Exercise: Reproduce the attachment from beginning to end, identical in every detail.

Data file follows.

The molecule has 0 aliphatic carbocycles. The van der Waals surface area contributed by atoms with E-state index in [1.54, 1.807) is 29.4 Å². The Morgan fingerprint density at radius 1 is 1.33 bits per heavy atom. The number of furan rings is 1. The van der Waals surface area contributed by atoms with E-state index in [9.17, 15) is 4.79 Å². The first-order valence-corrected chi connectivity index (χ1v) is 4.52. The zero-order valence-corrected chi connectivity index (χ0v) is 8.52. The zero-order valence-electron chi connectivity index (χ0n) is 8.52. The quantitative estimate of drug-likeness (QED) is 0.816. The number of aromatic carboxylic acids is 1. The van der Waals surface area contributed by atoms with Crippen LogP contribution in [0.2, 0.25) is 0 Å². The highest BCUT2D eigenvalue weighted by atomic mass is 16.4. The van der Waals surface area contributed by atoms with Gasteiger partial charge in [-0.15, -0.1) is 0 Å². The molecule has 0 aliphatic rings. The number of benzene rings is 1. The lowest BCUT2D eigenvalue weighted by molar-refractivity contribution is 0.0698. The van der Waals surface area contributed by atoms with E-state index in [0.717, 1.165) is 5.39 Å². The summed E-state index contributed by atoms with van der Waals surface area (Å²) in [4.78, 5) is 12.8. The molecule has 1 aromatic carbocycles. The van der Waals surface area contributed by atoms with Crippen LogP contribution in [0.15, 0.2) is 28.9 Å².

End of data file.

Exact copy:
The molecule has 0 aliphatic carbocycles. The van der Waals surface area contributed by atoms with E-state index in [1.54, 1.807) is 29.4 Å². The Morgan fingerprint density at radius 1 is 1.33 bits per heavy atom. The number of furan rings is 1. The van der Waals surface area contributed by atoms with E-state index in [9.17, 15) is 4.79 Å². The first-order valence-corrected chi connectivity index (χ1v) is 4.52. The zero-order valence-corrected chi connectivity index (χ0v) is 8.52. The zero-order valence-electron chi connectivity index (χ0n) is 8.52. The quantitative estimate of drug-likeness (QED) is 0.816. The number of aromatic carboxylic acids is 1. The van der Waals surface area contributed by atoms with Crippen LogP contribution in [0.2, 0.25) is 0 Å². The highest BCUT2D eigenvalue weighted by atomic mass is 16.4. The van der Waals surface area contributed by atoms with Gasteiger partial charge in [-0.15, -0.1) is 0 Å². The molecule has 0 aliphatic rings. The number of benzene rings is 1. The lowest BCUT2D eigenvalue weighted by molar-refractivity contribution is 0.0698. The van der Waals surface area contributed by atoms with E-state index in [0.717, 1.165) is 5.39 Å². The summed E-state index contributed by atoms with van der Waals surface area (Å²) in [4.78, 5) is 12.8. The molecule has 1 aromatic carbocycles. The van der Waals surface area contributed by atoms with Crippen LogP contribution in [0.15, 0.2) is 28.9 Å².